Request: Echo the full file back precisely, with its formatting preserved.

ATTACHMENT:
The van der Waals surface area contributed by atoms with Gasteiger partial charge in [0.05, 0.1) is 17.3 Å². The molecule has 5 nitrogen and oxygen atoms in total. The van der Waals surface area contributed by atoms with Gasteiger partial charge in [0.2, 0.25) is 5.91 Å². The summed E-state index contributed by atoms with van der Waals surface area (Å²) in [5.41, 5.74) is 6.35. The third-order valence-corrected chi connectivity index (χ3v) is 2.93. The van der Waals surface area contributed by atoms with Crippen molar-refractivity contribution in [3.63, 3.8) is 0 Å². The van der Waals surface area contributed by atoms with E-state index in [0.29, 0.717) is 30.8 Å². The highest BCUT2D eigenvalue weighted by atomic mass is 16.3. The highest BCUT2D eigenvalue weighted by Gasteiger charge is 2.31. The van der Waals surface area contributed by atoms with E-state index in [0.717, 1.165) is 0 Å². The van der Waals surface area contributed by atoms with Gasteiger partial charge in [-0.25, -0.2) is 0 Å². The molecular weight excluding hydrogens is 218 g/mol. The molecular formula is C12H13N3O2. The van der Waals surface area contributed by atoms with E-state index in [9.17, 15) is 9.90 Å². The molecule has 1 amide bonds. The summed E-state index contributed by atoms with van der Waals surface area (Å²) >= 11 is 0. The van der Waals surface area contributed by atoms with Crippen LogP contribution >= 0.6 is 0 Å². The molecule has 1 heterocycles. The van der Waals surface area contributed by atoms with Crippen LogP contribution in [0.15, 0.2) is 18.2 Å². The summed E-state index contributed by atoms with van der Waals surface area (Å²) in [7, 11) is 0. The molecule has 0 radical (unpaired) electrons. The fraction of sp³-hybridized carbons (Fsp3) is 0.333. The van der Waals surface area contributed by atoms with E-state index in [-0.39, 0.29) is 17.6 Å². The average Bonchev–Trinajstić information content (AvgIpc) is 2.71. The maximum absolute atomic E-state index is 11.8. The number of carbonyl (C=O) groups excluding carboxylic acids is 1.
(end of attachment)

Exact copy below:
The van der Waals surface area contributed by atoms with Gasteiger partial charge in [0.05, 0.1) is 17.3 Å². The molecule has 5 nitrogen and oxygen atoms in total. The van der Waals surface area contributed by atoms with Gasteiger partial charge in [0.2, 0.25) is 5.91 Å². The summed E-state index contributed by atoms with van der Waals surface area (Å²) in [5.41, 5.74) is 6.35. The third-order valence-corrected chi connectivity index (χ3v) is 2.93. The van der Waals surface area contributed by atoms with Crippen molar-refractivity contribution in [3.63, 3.8) is 0 Å². The van der Waals surface area contributed by atoms with E-state index in [0.29, 0.717) is 30.8 Å². The highest BCUT2D eigenvalue weighted by atomic mass is 16.3. The highest BCUT2D eigenvalue weighted by Gasteiger charge is 2.31. The van der Waals surface area contributed by atoms with E-state index in [0.717, 1.165) is 0 Å². The van der Waals surface area contributed by atoms with Gasteiger partial charge in [-0.25, -0.2) is 0 Å². The molecular weight excluding hydrogens is 218 g/mol. The molecular formula is C12H13N3O2. The van der Waals surface area contributed by atoms with E-state index in [9.17, 15) is 9.90 Å². The molecule has 1 amide bonds. The summed E-state index contributed by atoms with van der Waals surface area (Å²) >= 11 is 0. The van der Waals surface area contributed by atoms with Crippen LogP contribution >= 0.6 is 0 Å². The molecule has 1 heterocycles. The van der Waals surface area contributed by atoms with Crippen LogP contribution in [0.15, 0.2) is 18.2 Å². The summed E-state index contributed by atoms with van der Waals surface area (Å²) in [7, 11) is 0. The molecule has 0 radical (unpaired) electrons. The fraction of sp³-hybridized carbons (Fsp3) is 0.333. The van der Waals surface area contributed by atoms with E-state index in [-0.39, 0.29) is 17.6 Å². The average Bonchev–Trinajstić information content (AvgIpc) is 2.71. The maximum absolute atomic E-state index is 11.8. The number of carbonyl (C=O) groups excluding carboxylic acids is 1.